4 Nov 2016

`Molecular commando’ identified to tackle hypoxia pathway

Scientists at the University of Dundee have identified a `molecular commando’ which can be stealthily deployed to activate a hypoxic response, a process which can help to fight a range of conditions including stroke, angina, colitis and brain injuries. A Dundee team led by Professor Alessio Ciulli in the School of Life Sciences have used pioneering techniques to develop a `small molecule’ chemical probe called VH298, which offers highly targeted access to the parts of the cell which regulate hypoxia, known as the hypoxic signalling pathway. “Using a small molecule like this offers a highl...

`Molecular commando’ identified to tackle hypoxia pathway

4 Nov 2016

‘Reanimating H.G. Wells’ – new exhibition at Tower Foyer Gallery

An exhibition of art, design and typography created in response to the work of pioneering sci-fi writer H.G. Wells will open at the University of Dundee tonight. ‘Reanimating H.G. Wells’, which will be held in the University’s Tower Foyer Gallery, is the inaugural event in a month-long programme marking the 150th anniversary of Wells’ birth. That programme, ‘H.G. Wells at 150: Hope and Fear’, takes place as part of Being Human 2016, a national festival of the humanities. The exhibition features work by students at Duncan of Jordanstone College of Art & Design in a wi...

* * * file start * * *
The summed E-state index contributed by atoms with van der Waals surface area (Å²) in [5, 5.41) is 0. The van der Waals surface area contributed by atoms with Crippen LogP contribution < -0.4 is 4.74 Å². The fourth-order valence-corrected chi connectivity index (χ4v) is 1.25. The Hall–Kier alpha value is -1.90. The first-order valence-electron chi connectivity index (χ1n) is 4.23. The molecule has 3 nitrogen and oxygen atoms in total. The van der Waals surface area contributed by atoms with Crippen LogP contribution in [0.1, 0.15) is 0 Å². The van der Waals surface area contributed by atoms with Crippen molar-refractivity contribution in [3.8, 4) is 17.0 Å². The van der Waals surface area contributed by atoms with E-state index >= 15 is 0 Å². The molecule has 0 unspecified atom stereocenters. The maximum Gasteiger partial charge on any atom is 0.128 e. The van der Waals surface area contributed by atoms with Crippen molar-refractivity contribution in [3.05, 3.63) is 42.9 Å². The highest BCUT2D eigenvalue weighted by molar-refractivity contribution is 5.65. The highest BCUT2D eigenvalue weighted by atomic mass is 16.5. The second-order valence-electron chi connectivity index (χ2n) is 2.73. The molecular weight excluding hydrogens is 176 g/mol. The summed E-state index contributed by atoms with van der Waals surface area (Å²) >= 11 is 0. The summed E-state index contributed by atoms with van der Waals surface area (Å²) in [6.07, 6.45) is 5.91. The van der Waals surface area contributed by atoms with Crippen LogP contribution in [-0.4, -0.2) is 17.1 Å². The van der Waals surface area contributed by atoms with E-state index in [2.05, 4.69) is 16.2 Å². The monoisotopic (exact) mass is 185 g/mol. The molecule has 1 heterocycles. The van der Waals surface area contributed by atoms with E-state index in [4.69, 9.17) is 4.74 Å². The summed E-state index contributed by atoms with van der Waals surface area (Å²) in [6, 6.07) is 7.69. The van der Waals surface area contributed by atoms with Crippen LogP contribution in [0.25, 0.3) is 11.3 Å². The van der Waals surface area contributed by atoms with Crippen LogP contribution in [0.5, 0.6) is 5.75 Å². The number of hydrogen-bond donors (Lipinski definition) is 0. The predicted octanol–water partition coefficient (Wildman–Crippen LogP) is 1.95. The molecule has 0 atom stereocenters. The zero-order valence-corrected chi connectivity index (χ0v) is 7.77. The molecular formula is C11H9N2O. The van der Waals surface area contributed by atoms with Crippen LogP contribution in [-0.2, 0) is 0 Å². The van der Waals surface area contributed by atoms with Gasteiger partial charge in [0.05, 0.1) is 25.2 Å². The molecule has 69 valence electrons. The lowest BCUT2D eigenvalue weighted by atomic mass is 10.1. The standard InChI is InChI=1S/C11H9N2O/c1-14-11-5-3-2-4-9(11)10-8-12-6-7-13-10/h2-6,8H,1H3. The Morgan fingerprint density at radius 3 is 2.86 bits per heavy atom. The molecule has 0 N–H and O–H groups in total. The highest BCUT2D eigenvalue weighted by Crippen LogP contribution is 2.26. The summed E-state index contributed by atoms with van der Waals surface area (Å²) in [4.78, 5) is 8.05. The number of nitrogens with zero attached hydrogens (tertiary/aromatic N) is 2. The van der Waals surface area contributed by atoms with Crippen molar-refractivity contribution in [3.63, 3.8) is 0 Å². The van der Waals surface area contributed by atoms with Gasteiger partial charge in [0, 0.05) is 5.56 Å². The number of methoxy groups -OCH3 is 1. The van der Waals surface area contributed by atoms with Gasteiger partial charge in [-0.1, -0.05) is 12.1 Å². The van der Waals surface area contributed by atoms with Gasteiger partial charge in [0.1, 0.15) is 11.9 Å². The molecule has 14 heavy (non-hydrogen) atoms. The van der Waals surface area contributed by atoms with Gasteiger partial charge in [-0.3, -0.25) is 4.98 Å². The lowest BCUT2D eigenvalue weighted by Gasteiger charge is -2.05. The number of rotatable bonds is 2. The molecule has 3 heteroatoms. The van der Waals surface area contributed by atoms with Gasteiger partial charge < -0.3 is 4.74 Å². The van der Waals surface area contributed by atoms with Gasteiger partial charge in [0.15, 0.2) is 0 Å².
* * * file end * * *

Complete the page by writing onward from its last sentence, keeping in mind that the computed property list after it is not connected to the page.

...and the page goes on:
‘Reanimating H.G. Wells’ – new exhibition at Tower Foyer Gallery

4 Nov 2016

New protein key to better drugs for neglected diseases

A newly identified method of activating drugs to combat one of the world’s most destructive `neglected’ diseases could lead to better medicines according to new research led by the University of Dundee. Visceral leishmaniasis (VL) is a disease which blights the developing world with 200,000 to 400,000 new cases and an estimated 40,000 deaths annually, making it the second biggest parasitic killer after malaria. The vast majority of cases are seen in seven countries - India, Nepal, Bangladesh, Brazil, Ethiopia, South Sudan and Sudan. There are no vaccines available and current drug treatments al...

New protein key to better drugs for neglected diseases

3 Nov 2016

Dundee iGEM team and local school pupils take home gold at world jamboree

A team of students from the University of Dundee and local school pupils have both won gold medals at this year’s iGEM Jamboree in Boston, USA. The students, from across the University, achieved the gold for their work to try and combat antimicrobial resistance in livestock. They noticed that the overuse of antibiotics, particularly in the poultry and pig farming industries, was causing problems. Instead of using conventional antibiotics, the students came up with idea to engineer a toxic protein to kill the pathogenic strains of bacteria that infect livestock. They planned to develop a new chicken f...

Dundee iGEM team and local school pupils take home gold at world jamboree

2 Nov 2016

Efforts to help doctors treat the dying recognised

A plaque marking the University of Dundee’s efforts to help doctors care more effectively for the dying has been unveiled at Ninewells Hospital. Palliation and the Caring Hospital (PATCH), a charity which supports specialist palliative care for patients in Scotland, unveiled the plaque at a ceremony attended by representatives of the University’s School of Medicine and NHS Tayside. The charity initiated the accolade in recognition of the unique collaboration between the three organisations, who have developed a series of workshops to help healthcare professionals have honest and open conversati...

Efforts to help doctors treat the dying recognised